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I.I.I. Says Most Insurers Have Little or No Subprime Exposure

The vast majority of U.S. insurers have little or no exposure to the volatility in the subprime mortgage market because a substantial percentage of their...
September 19, 2007

The vast majority of U.S. insurers have little or no exposure to the volatility in the subprime mortgage market because a substantial percentage of their investments are in the highest-rated bonds or stocks with no direct ties to lenders.  This report notes that about 53 percent of life/health insurers' invested assets were in the highest-rated class of bonds and 19 percent were in the next highest-rated class as of year-end 2006.  The comparable percentages for the invested assets of property/casualty insurers in the bond market were 67 percent and 4 percent, respectively.  The subprime mortgage market's recent turmoil does, however, hold out the possibility that claims may be filed by directors and officers liability insurance policyholders as well as those with errors and omissions coverage.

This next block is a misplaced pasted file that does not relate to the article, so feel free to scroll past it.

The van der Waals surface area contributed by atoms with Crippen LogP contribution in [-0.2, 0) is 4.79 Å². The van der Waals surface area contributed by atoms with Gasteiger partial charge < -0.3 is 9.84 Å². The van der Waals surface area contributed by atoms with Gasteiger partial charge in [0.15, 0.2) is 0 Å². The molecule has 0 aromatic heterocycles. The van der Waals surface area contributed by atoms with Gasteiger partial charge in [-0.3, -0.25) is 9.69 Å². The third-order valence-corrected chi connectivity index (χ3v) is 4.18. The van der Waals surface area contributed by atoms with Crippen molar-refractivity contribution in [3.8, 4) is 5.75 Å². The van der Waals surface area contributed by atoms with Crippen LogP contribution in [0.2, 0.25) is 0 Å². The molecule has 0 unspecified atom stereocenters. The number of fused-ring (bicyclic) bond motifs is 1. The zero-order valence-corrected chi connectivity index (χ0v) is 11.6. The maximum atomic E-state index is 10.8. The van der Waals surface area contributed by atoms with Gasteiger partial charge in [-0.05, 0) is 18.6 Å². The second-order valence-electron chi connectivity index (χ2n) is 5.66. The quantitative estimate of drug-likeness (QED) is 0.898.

The report concludes that both by law and by the nature of their business, insurers generally limit themselves to the low-risk end of the investing universe.  Even for the very small share of their investments directly exposed to subprime and near-prime loans, insurers mainly invest in "slices" of those investments that, according to the bond-rating agencies, are as safe as the safest corporate bonds.  The full report can be accessed on the I.I.I. Web site at http://www.iii.org/media/research/subprime/.

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